Musings on V-for-Vendetta: The Art of Acting Beneath a Mask

I just re-watched V for Vendetta this past weekend. I must’ve dozed off the first time around as I forgot much about the movie’s plot.

Set in a dystopian future of Great Britain ruled by a fascist government, it’s a fascinating story as the ‘hero’ is a quintessential terrorist. Morally ambiguous? That’s putting it mildly. Call him a masked vigilante, a freedom fighter, but it’s all semantics really. Let’s face it, the shadowy figure who calls himself ‘V’ is a radical extremist. Heck, he even wears a creepy-looking Guy Fawkes mask, the 17th-century British anarchist who failed to destroy the House of Parliament back in 1605. But contrast him with the Hitler-like Chancellor Sutler (John Hurt), it’s hard not to root for the guy. Natalie Portman plays the movie’s protagonist Evey Hammond, who’s rescued by V from a group of crooked policemen one fateful night. She ends up uncovering the truth about his mysterious background, as well as her own, and emerges as V’s unlikely ally in the culmination of his plot to bring down the totalitarian government.

Now, I’m not about to discuss the movie’s controversial nature. Politics aside, the movie really works as an art form, it’s beautifully made, well-written (check out V’s poetic introduction made into a kinetic typography clip at the end of the post) and impeccably acted, especially by the man under the mask, Australian actor Hugo Weaving. From start to finish, we didn’t get to see the actor’s face for even a second, and that ceramic mask means not one iota of facial movement was visible. The advantage of that is I became fully immersed in the tragic character, and often forgot there was an actor beneath that straight ebony hair and perfectly-cut black ‘uniform.’  The absence of facial expression is more than made up by the way the character expressed himself with even the tiniest movement: the way he walks, his gestures, and the manner of speaking. So Weaving pretty much acted with his body language and that signature deep voice of his, which can be all commanding, bone-chilling, and soothing depending on the circumstances.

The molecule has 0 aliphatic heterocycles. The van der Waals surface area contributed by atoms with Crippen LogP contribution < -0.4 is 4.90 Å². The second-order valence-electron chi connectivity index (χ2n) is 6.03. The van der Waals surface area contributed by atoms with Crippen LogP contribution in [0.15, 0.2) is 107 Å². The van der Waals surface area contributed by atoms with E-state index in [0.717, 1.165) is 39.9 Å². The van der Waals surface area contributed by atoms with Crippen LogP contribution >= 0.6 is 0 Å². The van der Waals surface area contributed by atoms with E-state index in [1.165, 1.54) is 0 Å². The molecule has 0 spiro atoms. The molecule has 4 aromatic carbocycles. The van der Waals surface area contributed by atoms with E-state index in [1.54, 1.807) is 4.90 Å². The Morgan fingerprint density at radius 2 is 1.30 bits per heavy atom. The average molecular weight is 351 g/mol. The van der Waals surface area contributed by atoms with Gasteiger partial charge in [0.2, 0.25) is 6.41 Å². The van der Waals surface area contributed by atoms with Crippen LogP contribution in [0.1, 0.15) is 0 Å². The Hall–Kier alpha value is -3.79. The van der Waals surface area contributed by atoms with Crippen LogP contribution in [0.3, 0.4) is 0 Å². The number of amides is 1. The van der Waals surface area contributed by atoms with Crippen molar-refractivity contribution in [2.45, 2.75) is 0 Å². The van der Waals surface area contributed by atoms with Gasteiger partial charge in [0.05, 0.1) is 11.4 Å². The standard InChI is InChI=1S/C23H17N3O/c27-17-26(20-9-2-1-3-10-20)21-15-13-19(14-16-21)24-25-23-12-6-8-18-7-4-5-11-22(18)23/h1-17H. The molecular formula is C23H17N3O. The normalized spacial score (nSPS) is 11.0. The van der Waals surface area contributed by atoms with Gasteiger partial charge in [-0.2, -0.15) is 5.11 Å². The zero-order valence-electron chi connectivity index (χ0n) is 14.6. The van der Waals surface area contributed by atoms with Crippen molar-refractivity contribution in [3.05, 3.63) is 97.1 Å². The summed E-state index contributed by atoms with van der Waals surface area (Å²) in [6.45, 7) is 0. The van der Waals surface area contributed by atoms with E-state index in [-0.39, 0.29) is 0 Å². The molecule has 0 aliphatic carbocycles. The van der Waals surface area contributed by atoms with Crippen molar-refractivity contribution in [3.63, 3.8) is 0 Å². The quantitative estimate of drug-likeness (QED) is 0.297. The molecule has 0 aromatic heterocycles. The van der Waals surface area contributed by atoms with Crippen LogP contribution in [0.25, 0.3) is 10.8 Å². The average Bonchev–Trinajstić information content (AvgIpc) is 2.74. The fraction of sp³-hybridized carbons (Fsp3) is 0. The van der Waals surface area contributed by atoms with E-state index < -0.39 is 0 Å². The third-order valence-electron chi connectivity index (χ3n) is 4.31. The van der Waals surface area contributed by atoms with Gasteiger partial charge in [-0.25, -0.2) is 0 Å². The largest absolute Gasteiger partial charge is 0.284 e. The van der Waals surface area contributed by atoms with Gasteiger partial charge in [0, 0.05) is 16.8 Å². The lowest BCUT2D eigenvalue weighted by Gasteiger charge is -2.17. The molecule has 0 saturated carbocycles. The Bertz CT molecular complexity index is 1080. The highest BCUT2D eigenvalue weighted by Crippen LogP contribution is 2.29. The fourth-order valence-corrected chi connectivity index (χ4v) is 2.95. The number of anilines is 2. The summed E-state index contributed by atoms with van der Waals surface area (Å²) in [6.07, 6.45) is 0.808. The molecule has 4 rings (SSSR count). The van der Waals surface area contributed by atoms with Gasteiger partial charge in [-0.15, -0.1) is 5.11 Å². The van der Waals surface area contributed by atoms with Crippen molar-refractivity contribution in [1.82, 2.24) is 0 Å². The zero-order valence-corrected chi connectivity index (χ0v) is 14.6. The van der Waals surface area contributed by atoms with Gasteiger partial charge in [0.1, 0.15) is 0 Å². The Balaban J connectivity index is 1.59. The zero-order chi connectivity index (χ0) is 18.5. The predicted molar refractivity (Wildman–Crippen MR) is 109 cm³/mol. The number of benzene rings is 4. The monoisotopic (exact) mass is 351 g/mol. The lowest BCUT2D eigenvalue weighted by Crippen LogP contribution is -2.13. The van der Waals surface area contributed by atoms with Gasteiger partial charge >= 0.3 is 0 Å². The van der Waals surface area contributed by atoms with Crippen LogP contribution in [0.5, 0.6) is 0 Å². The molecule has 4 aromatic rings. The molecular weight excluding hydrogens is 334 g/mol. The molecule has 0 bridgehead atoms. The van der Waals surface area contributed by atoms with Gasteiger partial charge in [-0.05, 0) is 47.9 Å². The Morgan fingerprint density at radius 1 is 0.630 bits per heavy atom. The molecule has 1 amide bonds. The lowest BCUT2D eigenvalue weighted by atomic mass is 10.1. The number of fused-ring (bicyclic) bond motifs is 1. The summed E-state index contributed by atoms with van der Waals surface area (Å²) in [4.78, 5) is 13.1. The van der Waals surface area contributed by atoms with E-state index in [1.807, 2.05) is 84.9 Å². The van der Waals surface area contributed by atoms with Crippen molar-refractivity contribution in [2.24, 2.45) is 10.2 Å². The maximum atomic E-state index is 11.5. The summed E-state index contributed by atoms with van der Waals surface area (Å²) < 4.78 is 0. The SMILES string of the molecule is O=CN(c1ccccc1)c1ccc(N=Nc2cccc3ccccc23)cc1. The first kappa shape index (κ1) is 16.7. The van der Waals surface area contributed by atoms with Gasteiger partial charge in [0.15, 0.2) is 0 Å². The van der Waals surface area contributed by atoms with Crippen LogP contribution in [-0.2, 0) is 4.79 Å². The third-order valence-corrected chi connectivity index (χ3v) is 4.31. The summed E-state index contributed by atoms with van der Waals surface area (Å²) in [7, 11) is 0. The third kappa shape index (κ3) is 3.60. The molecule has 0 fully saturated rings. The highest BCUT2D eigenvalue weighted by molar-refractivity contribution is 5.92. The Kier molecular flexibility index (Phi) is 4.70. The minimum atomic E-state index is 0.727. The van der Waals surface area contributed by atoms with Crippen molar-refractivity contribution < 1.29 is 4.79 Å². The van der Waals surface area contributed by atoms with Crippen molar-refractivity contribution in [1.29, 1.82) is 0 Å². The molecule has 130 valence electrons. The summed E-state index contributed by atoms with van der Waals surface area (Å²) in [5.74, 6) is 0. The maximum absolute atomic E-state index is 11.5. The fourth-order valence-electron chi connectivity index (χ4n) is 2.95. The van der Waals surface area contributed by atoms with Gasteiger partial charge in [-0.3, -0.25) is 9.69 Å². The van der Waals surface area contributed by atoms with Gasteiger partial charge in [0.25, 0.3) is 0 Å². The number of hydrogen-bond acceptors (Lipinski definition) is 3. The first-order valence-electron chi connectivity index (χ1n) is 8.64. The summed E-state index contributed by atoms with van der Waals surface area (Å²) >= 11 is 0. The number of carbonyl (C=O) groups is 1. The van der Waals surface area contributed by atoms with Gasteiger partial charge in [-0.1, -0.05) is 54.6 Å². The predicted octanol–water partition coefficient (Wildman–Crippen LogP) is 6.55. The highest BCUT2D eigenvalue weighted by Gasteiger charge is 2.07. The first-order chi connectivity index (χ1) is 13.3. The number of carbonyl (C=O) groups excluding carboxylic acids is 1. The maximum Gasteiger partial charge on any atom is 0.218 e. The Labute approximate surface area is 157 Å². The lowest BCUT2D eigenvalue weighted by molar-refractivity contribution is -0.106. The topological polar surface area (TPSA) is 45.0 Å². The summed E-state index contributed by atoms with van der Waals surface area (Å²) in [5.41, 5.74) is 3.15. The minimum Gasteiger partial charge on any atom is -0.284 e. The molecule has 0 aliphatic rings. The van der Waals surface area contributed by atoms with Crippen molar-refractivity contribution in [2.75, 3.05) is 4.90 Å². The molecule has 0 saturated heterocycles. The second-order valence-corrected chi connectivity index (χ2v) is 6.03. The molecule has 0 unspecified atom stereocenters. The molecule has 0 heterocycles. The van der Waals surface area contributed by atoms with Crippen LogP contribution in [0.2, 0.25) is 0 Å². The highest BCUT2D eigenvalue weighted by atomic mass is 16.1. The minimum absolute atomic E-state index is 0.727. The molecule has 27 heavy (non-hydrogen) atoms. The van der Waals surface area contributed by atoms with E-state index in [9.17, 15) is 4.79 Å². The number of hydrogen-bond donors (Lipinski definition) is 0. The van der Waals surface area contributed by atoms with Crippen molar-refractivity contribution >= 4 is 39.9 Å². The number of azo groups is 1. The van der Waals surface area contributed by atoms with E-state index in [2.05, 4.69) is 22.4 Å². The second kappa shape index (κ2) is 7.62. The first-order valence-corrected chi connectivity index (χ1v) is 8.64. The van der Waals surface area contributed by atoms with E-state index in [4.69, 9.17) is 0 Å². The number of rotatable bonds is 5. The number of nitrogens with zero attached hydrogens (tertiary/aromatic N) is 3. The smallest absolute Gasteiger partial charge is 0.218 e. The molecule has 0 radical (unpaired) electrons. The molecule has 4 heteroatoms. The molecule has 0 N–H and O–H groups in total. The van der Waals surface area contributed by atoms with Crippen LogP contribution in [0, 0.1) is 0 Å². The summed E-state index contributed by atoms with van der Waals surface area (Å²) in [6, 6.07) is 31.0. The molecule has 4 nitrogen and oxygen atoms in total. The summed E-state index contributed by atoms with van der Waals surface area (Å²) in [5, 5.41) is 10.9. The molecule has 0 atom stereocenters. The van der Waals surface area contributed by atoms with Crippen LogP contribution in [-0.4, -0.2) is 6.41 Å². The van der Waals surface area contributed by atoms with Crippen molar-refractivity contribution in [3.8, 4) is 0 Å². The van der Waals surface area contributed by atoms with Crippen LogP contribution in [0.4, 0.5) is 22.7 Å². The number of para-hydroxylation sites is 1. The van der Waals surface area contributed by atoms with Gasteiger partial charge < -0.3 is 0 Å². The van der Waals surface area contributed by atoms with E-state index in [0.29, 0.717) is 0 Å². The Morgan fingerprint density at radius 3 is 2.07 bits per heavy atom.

Weaving has played many iconic roles before, he’s Neo’s nemesis Agent Smith in The Matrix and the elven Lord Elrond in The Lord of the Rings. But he’s equally compelling in small indie roles: playing a blind photographer in Proof (with a young Russell Crowe) and a desperate junkie in Little Fish with Cate Blanchett (which I had the privilege to see at 2005 TIFF). Yet I think his performance as V stands to be one of his best. I particularly love the dancing scene below, which showcased the vigilante’s tender side.

Interestingly enough, that same night I read this Karl Urban interview in ScreenRant, where he will be stepping into what Mr. Weaving has done remarkably well in this movie, that is acting beneath the Judge Dredd‘s helmet for the upcoming comic-book adaptation. According to that article, Urban appears to understand the importance of Dredd’s helmet and will be leaving his face covered for the duration of the film’s running time – but don’t expect he’ll merely rely on his tough-guy jawline for two hours.

“You’re taught as an actor that if you take away the eyes you have to think about what you’re left with – there’s the voice; there’s body language. How a character does what he does speaks volumes. So those are the tools I will have to employ.” – Urban is quoted as saying.

Judging from that statement, looks like Urban will do well in this role, though of course I would wish he’d play more roles where I could see his handsome face. [updated 4-2013, now that I have seen Dredd, check out my review]

Anyway, here’s the kinetic typography clip I mentioned above:


Any additional thoughts you’d like to add about the movie? Do share in the comments section below.